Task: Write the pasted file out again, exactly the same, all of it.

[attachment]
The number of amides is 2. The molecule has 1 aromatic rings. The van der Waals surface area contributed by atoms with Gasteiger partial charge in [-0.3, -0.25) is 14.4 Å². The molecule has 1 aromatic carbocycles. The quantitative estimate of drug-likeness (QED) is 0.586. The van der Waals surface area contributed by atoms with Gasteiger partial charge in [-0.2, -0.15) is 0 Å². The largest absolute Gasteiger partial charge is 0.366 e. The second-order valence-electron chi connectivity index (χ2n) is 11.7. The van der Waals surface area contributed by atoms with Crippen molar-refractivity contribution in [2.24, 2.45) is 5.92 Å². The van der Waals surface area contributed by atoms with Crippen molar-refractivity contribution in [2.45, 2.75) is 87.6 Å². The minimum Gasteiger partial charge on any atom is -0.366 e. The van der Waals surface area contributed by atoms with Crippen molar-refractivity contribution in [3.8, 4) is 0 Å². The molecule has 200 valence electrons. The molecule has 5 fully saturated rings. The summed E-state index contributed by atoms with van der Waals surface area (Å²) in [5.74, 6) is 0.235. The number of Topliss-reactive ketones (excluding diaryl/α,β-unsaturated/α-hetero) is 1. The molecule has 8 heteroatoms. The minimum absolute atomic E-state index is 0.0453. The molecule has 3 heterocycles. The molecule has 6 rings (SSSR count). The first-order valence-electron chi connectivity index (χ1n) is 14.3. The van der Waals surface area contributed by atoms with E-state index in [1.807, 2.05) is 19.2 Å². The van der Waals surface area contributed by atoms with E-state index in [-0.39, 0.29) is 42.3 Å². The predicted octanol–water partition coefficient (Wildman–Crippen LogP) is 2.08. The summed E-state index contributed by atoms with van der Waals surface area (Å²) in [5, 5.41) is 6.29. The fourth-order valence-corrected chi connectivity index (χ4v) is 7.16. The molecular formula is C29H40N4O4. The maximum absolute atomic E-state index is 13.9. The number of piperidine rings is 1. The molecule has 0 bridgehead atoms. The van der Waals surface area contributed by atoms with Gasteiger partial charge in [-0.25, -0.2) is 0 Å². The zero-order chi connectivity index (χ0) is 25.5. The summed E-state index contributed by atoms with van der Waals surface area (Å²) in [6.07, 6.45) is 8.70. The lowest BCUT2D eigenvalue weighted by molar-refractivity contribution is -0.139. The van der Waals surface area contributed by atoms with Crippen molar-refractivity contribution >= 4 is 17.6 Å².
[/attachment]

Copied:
The number of amides is 2. The molecule has 1 aromatic rings. The van der Waals surface area contributed by atoms with Gasteiger partial charge in [-0.3, -0.25) is 14.4 Å². The molecule has 1 aromatic carbocycles. The quantitative estimate of drug-likeness (QED) is 0.586. The van der Waals surface area contributed by atoms with Gasteiger partial charge in [-0.2, -0.15) is 0 Å². The largest absolute Gasteiger partial charge is 0.366 e. The second-order valence-electron chi connectivity index (χ2n) is 11.7. The van der Waals surface area contributed by atoms with Crippen molar-refractivity contribution in [2.24, 2.45) is 5.92 Å². The van der Waals surface area contributed by atoms with Crippen molar-refractivity contribution in [2.45, 2.75) is 87.6 Å². The minimum Gasteiger partial charge on any atom is -0.366 e. The van der Waals surface area contributed by atoms with Crippen molar-refractivity contribution in [3.8, 4) is 0 Å². The molecule has 200 valence electrons. The molecule has 5 fully saturated rings. The summed E-state index contributed by atoms with van der Waals surface area (Å²) in [5.74, 6) is 0.235. The number of Topliss-reactive ketones (excluding diaryl/α,β-unsaturated/α-hetero) is 1. The molecule has 8 heteroatoms. The minimum absolute atomic E-state index is 0.0453. The molecule has 3 heterocycles. The molecule has 6 rings (SSSR count). The first-order valence-electron chi connectivity index (χ1n) is 14.3. The van der Waals surface area contributed by atoms with E-state index in [1.807, 2.05) is 19.2 Å². The van der Waals surface area contributed by atoms with E-state index in [-0.39, 0.29) is 42.3 Å². The predicted octanol–water partition coefficient (Wildman–Crippen LogP) is 2.08. The summed E-state index contributed by atoms with van der Waals surface area (Å²) in [5, 5.41) is 6.29. The fourth-order valence-corrected chi connectivity index (χ4v) is 7.16. The molecular formula is C29H40N4O4. The maximum absolute atomic E-state index is 13.9. The number of piperidine rings is 1. The molecule has 0 bridgehead atoms. The van der Waals surface area contributed by atoms with Gasteiger partial charge in [-0.25, -0.2) is 0 Å². The zero-order chi connectivity index (χ0) is 25.5. The summed E-state index contributed by atoms with van der Waals surface area (Å²) in [6.07, 6.45) is 8.70. The lowest BCUT2D eigenvalue weighted by molar-refractivity contribution is -0.139. The van der Waals surface area contributed by atoms with Crippen molar-refractivity contribution >= 4 is 17.6 Å².